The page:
Shumin Wang, associate professor of electrical and computer engineering, has been awarded a $407,000 National Institutes of Health grant todevelop a new technique that will combine transcranial magnetic stimulation (TMS) and magnetic resonance imaging (MRI) to facilitate the treatment of neuropsychiatric and neurological disorders such as depression, obsessive-compulsive disorder and epilepsy. As the principal investigator, Wang is joined by neurologist Jerzy Szaflarski in the Department of Neurology at the University of Alabama at Birmingham.
Approved by the Food and Drug Administration in 2008, TMS is a non-invasive procedure that uses an insulated electromagnetic coil placed against a patient’s scalp to deliver magnetic pulses to stimulate nerve cells in specific regions of the brain. The localization of stimulation sites requires an MRI scan, which utilizes another strong magnetic field to create detailed structural images of the body. According to Wang, past studies have combined the unique uses of MRI with TMS by placing a conventional TMS coil inside a MRI receiver coil. However, since both MRI and TMS use strong magnetic fields, compatibility issues severely limit the functionality of TMS.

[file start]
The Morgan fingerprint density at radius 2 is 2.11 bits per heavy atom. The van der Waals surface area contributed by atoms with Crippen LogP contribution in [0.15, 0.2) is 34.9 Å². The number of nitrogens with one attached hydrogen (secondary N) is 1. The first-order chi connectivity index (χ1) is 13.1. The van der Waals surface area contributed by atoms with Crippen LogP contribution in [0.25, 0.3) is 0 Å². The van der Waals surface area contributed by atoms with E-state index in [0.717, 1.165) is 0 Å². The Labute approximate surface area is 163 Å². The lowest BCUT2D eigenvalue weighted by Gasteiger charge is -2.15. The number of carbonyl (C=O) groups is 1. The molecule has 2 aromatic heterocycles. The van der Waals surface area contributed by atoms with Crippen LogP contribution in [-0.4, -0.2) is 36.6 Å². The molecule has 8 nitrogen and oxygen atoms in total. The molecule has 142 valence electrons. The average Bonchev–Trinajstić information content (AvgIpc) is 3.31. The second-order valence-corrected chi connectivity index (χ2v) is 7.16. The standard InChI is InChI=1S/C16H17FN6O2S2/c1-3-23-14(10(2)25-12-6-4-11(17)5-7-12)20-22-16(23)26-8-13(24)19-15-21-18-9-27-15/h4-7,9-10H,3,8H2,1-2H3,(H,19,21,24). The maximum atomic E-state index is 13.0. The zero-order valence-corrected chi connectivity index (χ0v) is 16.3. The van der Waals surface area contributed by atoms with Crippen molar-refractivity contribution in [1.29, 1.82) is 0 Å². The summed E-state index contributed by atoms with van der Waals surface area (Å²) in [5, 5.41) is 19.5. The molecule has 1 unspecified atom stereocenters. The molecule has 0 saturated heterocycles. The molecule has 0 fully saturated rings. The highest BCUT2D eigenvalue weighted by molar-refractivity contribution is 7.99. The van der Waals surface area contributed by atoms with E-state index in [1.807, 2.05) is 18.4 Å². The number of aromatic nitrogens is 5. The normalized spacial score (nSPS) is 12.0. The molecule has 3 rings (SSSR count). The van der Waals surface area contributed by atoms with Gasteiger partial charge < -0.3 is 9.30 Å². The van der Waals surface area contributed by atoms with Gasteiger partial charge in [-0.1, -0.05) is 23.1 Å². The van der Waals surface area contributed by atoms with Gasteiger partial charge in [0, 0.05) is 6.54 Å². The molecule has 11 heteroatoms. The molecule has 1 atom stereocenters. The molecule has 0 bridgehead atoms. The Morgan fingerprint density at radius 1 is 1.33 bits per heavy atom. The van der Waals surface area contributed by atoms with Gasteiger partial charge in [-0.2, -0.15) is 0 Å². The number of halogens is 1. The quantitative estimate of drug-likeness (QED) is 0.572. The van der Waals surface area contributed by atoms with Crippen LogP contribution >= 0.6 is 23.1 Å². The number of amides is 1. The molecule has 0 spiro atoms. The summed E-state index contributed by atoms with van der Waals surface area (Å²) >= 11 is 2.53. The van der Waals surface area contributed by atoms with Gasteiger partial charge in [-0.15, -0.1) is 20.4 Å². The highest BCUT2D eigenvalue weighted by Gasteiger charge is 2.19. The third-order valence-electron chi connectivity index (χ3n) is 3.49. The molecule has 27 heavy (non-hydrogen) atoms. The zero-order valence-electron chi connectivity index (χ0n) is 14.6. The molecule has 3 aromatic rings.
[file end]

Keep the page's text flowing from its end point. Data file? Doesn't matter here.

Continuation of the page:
“For the first time, we propose a new technique that will fully integrate TMS with MRI and will allow us to more effectively direct TMS to specific regions of the brain by using MRI,” said Wang. “Our innovation is that we will use the same set of coils to generate an enhanced image of specific regions of the brain and to deliver individually tailored nerve stimulation pulses for that region. Our design will be seamlessly adaptable to existing clinical or research MRI machines and will eliminate the need for stand-alone and MRI-incompatible TMS instruments.”
The study is expected to enable advanced neuroscience research and the development of effective therapies for patients who are physically sound but have neurological issues, and whose standard medications are no longer beneficial to them.